Massachusetts regulators authorized the state's utilities to spend $220 million over three years to improve the efficiency of their distribution systems and boost grid reliability. The Massachusetts Department of Public Utilities also launched an investigation into the use of smart meters.
The new investments are aimed at reducing the impact of power outages and creating a "self-healing" grid by providing increased visibility to mechanical equipment and automating certain command and control processes. In addition, the investments will be used to help integrate distributed energy resources onto the grid and boost the use of renewable energy, electric vehicles and energy storage.
Massachusetts Department of Public Utilities Chairman Angela O'Connor said the many storm-related power outages that Massachusetts experienced in the last year highlighted the need to boost grid reliability and shorten restoration times.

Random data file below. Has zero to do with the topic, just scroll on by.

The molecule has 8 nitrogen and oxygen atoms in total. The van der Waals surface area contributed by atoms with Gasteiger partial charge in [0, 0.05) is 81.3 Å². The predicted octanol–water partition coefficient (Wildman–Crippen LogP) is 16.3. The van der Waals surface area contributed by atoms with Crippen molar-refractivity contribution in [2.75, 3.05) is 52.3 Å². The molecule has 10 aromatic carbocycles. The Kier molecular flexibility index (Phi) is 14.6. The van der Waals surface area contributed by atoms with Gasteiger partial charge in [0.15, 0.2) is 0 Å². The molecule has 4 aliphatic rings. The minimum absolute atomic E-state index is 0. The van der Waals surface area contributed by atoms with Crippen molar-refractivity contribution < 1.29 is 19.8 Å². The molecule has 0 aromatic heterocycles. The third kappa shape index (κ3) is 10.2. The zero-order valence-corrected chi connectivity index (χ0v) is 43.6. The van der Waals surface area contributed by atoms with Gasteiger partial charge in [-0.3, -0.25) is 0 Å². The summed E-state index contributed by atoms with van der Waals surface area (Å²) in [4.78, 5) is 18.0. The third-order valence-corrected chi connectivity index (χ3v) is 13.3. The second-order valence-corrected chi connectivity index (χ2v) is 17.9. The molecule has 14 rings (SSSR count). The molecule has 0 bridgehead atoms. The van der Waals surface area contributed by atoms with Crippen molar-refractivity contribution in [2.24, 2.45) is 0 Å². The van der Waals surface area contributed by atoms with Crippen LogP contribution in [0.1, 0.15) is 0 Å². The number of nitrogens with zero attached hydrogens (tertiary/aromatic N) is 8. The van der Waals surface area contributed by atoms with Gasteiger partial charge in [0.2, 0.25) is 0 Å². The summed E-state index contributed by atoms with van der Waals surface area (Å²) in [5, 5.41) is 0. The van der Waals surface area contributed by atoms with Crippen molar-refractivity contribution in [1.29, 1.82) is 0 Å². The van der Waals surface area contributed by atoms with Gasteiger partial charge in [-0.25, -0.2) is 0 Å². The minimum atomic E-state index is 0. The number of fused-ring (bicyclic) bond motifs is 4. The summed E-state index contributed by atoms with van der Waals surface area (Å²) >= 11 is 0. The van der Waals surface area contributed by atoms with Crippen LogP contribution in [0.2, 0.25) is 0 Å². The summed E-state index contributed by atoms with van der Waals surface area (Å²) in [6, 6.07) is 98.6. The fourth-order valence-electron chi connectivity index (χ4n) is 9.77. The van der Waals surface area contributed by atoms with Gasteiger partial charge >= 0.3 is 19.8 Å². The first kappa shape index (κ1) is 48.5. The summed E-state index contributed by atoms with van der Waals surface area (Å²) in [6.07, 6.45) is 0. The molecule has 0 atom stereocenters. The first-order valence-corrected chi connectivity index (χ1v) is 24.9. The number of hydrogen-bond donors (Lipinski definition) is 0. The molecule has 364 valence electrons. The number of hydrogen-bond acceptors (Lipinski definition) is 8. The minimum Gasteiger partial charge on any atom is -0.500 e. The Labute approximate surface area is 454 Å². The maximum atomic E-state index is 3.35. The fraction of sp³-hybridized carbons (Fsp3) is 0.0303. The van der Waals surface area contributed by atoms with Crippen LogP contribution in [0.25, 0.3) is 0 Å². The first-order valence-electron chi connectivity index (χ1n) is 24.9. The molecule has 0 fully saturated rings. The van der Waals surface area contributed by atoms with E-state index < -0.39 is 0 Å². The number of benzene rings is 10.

The DPU smart meter investigation will seek stakeholder input on a variety of issues. For instance, the DPU said to realize the full benefits of smart meters, they must be accompanied by other services and dynamic pricing programs such as time-varying rates.
The DPU, therefore, wants to look at the best way to ensure the widespread adoption of dynamic pricing products for all customers. It also wants to consider whether an immediate and targeted deployment of smart meters to certain customer groups, including net metering and electric vehicle customers, will yield benefits that justify the high costs of implementing advanced metering.
Matthew Beaton, state secretary of Energy and Environmental Affairs, said the goal of the DPU investigation is to identify smart meter investments that will maximize cleaner energy and ratepayer benefits, including cost reduction.